Progression Free Survival is a prominent example in Oncology contexts. There are examples of cancer drugs approved on the basis of progression-free survival failed to show subsequent improvements in overall survival in subsequent studies. In breast cancer, Bevacizumab (Avastin) initially gained approval from the Food and Drug Administration, but subsequently had its license revoked.[11][12] More patient focused surrogate endpoints may offer a more meaningful alternative such as Overall Treatment Utility.[13][14]

Infectious disease[edit]

In HIV/AIDS medicine, CD4 counts and viral loads are used as surrogate markers for drug approval for clinical trials.[15]

In hepatitis C medicine, the surrogate endpoint "Sustained Virological Response" has been used for the approval of expensive drugs known as Direct Acting Antivirals. The validity of this surrogate endpoint for predicting clinical outcomes has been challenged.[16][17]

For several vaccines (anthrax, hepatitis A, etc), the induction of detectable antibodies in blood is used as a surrogate marker for vaccine effectiveness, as exposure of individuals to an actual pathogen is considered unethical.[18]

Alzheimer's disease[edit]

A recent study[19] showed that plasma biomarkers have the potential to be used as surrogate biomarkers in Alzheimer's disease (AD) clinical trials. More specifically, this study demonstrated that plasma p-tau181 could potentially be used to monitor large-scale population interventions targeting preclinical AD individuals.


There have been a number of instances when studies using surrogate markers have been used to show benefit from a particular treatment, but later, a repeat study looking at endpoints has not shown a benefit, or has even shown a harm.[20] In 2021, the FDA came under heavy criticism for the approval of an alzheimer's drug called Aduhelm based on a surrogate endpoint that was later shown to be based on fraudulent data.[21][22]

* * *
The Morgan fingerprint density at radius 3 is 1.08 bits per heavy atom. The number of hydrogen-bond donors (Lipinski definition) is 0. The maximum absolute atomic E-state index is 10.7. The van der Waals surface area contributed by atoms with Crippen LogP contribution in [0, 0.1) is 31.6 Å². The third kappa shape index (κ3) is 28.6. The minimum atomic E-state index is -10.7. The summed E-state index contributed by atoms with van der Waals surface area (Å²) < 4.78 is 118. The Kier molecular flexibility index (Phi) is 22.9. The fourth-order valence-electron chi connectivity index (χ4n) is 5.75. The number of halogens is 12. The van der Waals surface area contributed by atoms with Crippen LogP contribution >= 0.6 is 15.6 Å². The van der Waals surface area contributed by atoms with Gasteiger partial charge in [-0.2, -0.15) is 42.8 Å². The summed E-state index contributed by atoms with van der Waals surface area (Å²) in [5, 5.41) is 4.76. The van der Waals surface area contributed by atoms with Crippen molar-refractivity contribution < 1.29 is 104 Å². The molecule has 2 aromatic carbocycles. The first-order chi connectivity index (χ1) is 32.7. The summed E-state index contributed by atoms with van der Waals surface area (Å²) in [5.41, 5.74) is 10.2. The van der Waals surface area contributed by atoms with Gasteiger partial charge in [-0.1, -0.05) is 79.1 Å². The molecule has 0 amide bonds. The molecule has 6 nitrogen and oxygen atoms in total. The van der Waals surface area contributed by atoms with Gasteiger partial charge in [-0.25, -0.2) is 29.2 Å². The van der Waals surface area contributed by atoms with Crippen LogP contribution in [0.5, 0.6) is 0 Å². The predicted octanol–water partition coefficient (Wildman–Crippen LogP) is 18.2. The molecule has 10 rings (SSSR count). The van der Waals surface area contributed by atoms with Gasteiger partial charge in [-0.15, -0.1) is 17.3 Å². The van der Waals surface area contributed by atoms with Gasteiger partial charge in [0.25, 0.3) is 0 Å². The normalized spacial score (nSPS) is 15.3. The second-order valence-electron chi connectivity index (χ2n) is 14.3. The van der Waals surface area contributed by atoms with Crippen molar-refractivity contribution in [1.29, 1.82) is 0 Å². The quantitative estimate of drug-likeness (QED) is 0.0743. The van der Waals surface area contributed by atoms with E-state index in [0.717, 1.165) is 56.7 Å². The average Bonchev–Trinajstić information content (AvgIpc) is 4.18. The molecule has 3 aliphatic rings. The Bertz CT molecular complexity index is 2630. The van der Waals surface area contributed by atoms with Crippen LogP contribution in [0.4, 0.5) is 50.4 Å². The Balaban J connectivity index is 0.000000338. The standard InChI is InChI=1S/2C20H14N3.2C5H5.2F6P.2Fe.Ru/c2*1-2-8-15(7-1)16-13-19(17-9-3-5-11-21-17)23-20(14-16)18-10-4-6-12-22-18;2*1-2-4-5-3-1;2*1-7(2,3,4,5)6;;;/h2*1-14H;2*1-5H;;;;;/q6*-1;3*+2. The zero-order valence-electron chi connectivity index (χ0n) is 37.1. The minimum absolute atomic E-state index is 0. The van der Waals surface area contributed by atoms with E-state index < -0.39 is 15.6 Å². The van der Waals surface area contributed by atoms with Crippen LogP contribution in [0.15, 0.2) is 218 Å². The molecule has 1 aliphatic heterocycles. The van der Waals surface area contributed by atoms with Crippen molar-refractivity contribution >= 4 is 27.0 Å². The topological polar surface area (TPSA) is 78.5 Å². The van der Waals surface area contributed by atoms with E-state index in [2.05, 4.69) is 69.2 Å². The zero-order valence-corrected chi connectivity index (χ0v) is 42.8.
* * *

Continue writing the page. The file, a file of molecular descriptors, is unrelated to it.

See also[edit]


  1. ^ De Gruttola, Victor G; Clax, Pamela; DeMets, David L; Downing, Gregory J; Ellenberg, Susan S; Friedman, Lawrence; Gail, Mitchell H; Prentice, Ross; Wittes, Janet; Zeger, Scott L (2001). "Considerations in the Evaluation of Surrogate Endpoints in Clinical Trials". Controlled Clinical Trials. 22 (5): 485–502. doi:10.1016/S0197-2456(01)00153-2. ISSN 0197-2456. PMID 11578783.
  2. ^ Cohn JN (2004). "Introduction to Surrogate Markers". Circulation. 109 (25 Suppl 1): IV20–1. doi:10.1161/01.CIR.0000133441.05780.1d. PMID 15226247.
  3. ^ Alexandra Goho, "An Imperfect Substitute" CR Magazine, Spring 2009
  4. ^ Fleming, Thomas R. (1996). "Surrogate End Points in Clinical Trials: Are We Being Misled?". Annals of Internal Medicine. 125 (7): 605–613. doi:10.7326/0003-4819-125-7-199610010-00011. PMID 8815760. S2CID 12267404.
  5. ^ Prentice, Ross L. (1989). "Surrogate endpoints in clinical trials: Definition and operational criteria". Statistics in Medicine. 8 (4): 431–440. doi:10.1002/sim.4780080407. PMID 2727467.
  6. ^ O'Quigley, John; Flandre, Philippe (March 2006). "Quantification of the Prentice Criteria for Surrogate Endpoints". Biometrics. 62 (1): 297–300. doi:10.1111/j.1541-0420.2006.00538.x. PMID 16542258. S2CID 19927364.